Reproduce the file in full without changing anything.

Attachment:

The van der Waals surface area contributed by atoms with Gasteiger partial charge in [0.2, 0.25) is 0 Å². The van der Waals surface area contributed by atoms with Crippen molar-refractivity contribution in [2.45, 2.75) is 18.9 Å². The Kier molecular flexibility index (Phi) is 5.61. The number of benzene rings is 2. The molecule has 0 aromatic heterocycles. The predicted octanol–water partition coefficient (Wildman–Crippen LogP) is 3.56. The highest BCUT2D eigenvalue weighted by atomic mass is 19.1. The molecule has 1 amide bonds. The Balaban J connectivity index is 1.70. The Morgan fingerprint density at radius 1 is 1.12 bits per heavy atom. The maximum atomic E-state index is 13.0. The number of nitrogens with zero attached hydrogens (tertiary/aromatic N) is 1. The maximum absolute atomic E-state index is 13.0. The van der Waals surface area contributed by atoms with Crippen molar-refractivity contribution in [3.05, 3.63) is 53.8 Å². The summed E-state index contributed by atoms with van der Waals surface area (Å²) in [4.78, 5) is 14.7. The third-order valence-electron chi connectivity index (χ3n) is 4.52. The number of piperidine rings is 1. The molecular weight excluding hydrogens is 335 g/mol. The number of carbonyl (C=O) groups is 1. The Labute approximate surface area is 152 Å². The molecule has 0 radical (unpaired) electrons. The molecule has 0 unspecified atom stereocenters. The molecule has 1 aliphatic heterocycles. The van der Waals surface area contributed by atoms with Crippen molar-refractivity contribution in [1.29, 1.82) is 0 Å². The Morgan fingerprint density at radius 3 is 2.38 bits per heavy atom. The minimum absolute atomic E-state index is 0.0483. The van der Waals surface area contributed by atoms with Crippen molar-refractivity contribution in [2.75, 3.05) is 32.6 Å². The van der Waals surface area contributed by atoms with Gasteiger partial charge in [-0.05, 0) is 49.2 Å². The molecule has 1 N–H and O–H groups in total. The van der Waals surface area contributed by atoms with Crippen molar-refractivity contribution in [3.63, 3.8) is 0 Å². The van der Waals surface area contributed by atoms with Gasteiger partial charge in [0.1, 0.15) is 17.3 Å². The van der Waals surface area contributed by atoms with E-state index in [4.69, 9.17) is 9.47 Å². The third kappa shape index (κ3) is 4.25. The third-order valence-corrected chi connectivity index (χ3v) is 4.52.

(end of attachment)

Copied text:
The van der Waals surface area contributed by atoms with Gasteiger partial charge in [0.2, 0.25) is 0 Å². The van der Waals surface area contributed by atoms with Crippen molar-refractivity contribution in [2.45, 2.75) is 18.9 Å². The Kier molecular flexibility index (Phi) is 5.61. The number of benzene rings is 2. The molecule has 0 aromatic heterocycles. The predicted octanol–water partition coefficient (Wildman–Crippen LogP) is 3.56. The highest BCUT2D eigenvalue weighted by atomic mass is 19.1. The molecule has 1 amide bonds. The Balaban J connectivity index is 1.70. The Morgan fingerprint density at radius 1 is 1.12 bits per heavy atom. The maximum atomic E-state index is 13.0. The number of nitrogens with zero attached hydrogens (tertiary/aromatic N) is 1. The maximum absolute atomic E-state index is 13.0. The van der Waals surface area contributed by atoms with Crippen molar-refractivity contribution in [3.05, 3.63) is 53.8 Å². The summed E-state index contributed by atoms with van der Waals surface area (Å²) in [4.78, 5) is 14.7. The third-order valence-electron chi connectivity index (χ3n) is 4.52. The number of piperidine rings is 1. The molecular weight excluding hydrogens is 335 g/mol. The number of carbonyl (C=O) groups is 1. The Labute approximate surface area is 152 Å². The molecule has 0 radical (unpaired) electrons. The molecule has 0 unspecified atom stereocenters. The molecule has 1 aliphatic heterocycles. The van der Waals surface area contributed by atoms with Crippen molar-refractivity contribution in [1.29, 1.82) is 0 Å². The Morgan fingerprint density at radius 3 is 2.38 bits per heavy atom. The minimum absolute atomic E-state index is 0.0483. The van der Waals surface area contributed by atoms with Crippen molar-refractivity contribution in [2.75, 3.05) is 32.6 Å². The van der Waals surface area contributed by atoms with Gasteiger partial charge in [-0.05, 0) is 49.2 Å². The molecule has 1 N–H and O–H groups in total. The van der Waals surface area contributed by atoms with Crippen molar-refractivity contribution in [3.63, 3.8) is 0 Å². The van der Waals surface area contributed by atoms with Gasteiger partial charge in [0.1, 0.15) is 17.3 Å². The van der Waals surface area contributed by atoms with E-state index in [4.69, 9.17) is 9.47 Å². The third kappa shape index (κ3) is 4.25. The third-order valence-corrected chi connectivity index (χ3v) is 4.52.